The advent of Donald Trump’s administration won’t slow down efforts to organize or to keep corporations accountable, progressive groups vowed Friday. Striking Home Depot workers and their allies pledged a “new resistance” that would ramp up efforts to raise wages and improve their lives.
“Now is not the time to be scared or to stay home,” said Veronica Mendez Moore, co-director of CTUL, Centro de Trabajadores Unidos en Lucha/Center of Workers United in Struggle. “Now is the time to fight. Now is the time for the resistance.”
Early Friday morning, members of CTUL, a Minneapolis-based worker center, went on strike at the Home Depot store in the Quarry shopping center in Minneapolis. Taking place just hours before Trump was set to be inaugurated, the retail cleaners touted their walkout as the first of his administration.
Employed for eight years by a contractor to clean Home Depot stores, Luciano Balbuena said he earns $9.50 an hour and struggles to support his family.
“What kind of future awaits our children and grandchildren if we don’t fight back now?” he asked.
CTUL has reached agreements with Target and Best Buy that they will hire only responsible cleaning contractors who provide fair wages and working conditions. Home Depot has not agreed with that process.
Strikers were joined by allies from several unions and a number of DFL state legislators.
“This is about corporate power,” said Nick Faber, vice president of St. Paul Federation of Teachers Local 28. When workers don’t earn enough, it’s difficult for them to play a role in their children’s education, he said, and the entire community suffers.
In addition to strikes such as the walkout at Home Depot, the resistance will take many forms in 2017, organizers said.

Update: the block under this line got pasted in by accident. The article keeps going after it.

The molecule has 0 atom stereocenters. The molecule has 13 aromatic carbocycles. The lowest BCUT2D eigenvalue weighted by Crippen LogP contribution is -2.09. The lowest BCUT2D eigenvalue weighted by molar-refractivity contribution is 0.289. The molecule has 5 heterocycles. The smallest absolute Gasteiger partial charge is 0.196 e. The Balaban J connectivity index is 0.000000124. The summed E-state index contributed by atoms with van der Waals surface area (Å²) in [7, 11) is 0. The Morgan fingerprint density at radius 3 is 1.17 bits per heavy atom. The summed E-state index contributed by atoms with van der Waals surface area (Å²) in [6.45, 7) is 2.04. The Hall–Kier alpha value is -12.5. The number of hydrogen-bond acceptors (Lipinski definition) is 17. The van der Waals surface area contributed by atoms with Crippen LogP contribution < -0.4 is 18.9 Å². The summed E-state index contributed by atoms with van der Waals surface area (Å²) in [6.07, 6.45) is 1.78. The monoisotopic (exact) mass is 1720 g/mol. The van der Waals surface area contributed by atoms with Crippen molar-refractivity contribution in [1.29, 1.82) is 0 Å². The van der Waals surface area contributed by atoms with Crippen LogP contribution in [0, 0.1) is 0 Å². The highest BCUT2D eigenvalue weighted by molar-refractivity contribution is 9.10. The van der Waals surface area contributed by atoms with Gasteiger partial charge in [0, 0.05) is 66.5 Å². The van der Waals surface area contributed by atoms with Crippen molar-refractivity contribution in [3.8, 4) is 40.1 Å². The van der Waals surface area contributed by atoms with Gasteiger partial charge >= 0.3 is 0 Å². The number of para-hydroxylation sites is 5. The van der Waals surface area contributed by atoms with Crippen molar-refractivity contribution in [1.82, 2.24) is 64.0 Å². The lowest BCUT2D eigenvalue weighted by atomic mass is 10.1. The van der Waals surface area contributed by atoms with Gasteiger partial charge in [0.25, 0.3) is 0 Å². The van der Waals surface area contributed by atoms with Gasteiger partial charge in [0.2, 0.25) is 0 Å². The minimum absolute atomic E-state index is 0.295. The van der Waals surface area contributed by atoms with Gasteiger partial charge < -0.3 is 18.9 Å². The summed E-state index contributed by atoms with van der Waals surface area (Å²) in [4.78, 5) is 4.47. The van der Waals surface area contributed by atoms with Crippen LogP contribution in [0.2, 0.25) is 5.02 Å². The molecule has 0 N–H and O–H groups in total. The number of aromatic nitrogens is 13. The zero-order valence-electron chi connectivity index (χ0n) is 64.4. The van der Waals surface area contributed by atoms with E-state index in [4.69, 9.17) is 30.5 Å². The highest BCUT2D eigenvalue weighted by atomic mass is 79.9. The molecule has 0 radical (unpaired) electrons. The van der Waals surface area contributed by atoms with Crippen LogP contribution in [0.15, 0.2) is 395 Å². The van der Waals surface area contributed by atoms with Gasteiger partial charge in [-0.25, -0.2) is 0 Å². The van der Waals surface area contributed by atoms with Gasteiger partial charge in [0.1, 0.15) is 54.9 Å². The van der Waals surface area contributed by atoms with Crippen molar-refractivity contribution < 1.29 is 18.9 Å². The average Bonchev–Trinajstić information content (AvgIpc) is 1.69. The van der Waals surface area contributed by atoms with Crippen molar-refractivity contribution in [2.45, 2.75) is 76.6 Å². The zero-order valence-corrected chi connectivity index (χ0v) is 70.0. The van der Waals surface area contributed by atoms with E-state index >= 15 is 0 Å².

The 15Now Minnesota coalition is continuing its campaign, which intensified last year, to institute a $15 minimum wage in the city of Minneapolis and at the Minneapolis-St. Paul International Airport.
Efforts to institute earned safe and sick time requirements were successful in Minneapolis and St. Paul. A task force is studying the issue in Duluth. On Thursday, a Hennepin County judge turned back an effort by the Minnesota Chamber of Commerce to halt the local measures.
But efforts to raise wages and improve workplace standards face opposition at the state Legislature, where some lawmakers want to bar such action by communities.
Activists said they are ready to continue their campaigns in the streets, in the courts and before state and local lawmakers. They also plan to protest Trump administration decisions.
Demonstrations against Trump’s nominee for U.S. Secretary of Labor, Andrew Puzder, will be held Thursday, Jan. 26, from noon to 12:30 p.m. and Wednesday, Feb. 1, from noon to 1 p.m. at the Hardee’s restaurant at 369 Hamline Ave. N. in St. Paul.
Puzder, CEO of Hardee’s, has a record of wage theft, sexual harassment and retaliation for union organizing at his Hardee’s and Carl Jr.’s stores, CTUL representatives said. Members of the worker center are involved in the campaign to organize fast food restaurants.